Today, most younger women in the villages of Kayah state choose not to wear the rings, saying it as an antiquated practice. Across the border in northern Thailand, however, the neck rings have recently surged in popularity, attracting curious tourists and revenue for villagers.
The girls were quite shocked when they saw the women and we talked for quite some time about some other examples of disfiguring culture rituals in the world.
Eventually we left and had a look at some silver and gold workshop but left it without having spent any money and that although Alina had found a nice ring, a nice bracelet and even Stéphane had put on a couple of rings.
Our next stop was a weaving workshop. Now we had already seen some silk weaving in Laos and had even visited a silk farm, but here at Inle Lake they also use the lotus flower for weaving. For a 2 m long scarf they need 4000 lotus plants and for that reason the material is 7x more expensive than “normal” silk. We spent quite some time in the workshop and Alina had even found a scarf for herself. But we are also trying to be responsible tourists and I casually asked how much the women earn for their work. We were told that they earn between 1000 – 1500 kyats (just over $ 1) per day and that they can make 3 scarfs per day. One scarf costs $ 8. So the owner of the workshop after paying for electricity, material etc. still makes probably $ 6 profit per scarf. I left it up to Alina to decide if she wanted the scarf or not. I would have supported her if she had wanted it but – I am so proud of her – it was her decision not to buy it, not because it was too expensive, no, because the women didn’t earn enough money for their work. It was not an easy decision for her, she really liked the scarf. I am having a daughter who cares more about fairness than about her own desire. Proud mum.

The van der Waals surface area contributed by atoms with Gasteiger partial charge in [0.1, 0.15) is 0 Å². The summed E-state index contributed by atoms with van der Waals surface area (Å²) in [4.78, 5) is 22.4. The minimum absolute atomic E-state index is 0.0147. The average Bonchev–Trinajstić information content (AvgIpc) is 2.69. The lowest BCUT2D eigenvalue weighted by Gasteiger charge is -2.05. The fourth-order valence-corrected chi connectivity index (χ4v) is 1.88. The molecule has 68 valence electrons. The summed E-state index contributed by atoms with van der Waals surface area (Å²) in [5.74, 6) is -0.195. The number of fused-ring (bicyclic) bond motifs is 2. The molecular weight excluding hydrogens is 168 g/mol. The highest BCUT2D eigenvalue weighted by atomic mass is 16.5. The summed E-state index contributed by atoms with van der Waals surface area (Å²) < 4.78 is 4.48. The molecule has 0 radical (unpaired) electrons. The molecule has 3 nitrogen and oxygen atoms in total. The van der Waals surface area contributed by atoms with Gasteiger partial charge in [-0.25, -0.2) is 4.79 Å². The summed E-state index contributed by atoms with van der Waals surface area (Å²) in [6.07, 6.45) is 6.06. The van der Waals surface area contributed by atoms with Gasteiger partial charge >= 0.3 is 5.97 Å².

The next tourist attraction was the blacksmith. I am really not sure they are actually producing anything there. But there is a fire, there are men working and there is a long shelve with a lot of very useful and useless things to buy. And I am proud to announce that after months of searching we have finally found our garden bell, that we will install as soon as we are back home, hoping that when ringing the bell, the girls will actually hear us and come. J
Then we stopped at Phaung Daw Oo Paya, the holiest religious site in southern Shan State. Enshrined within the huge pagoda are five ancient Buddha images that have been transformed into amorphous blobs by the sheer volume of gold leaf applied by devotees.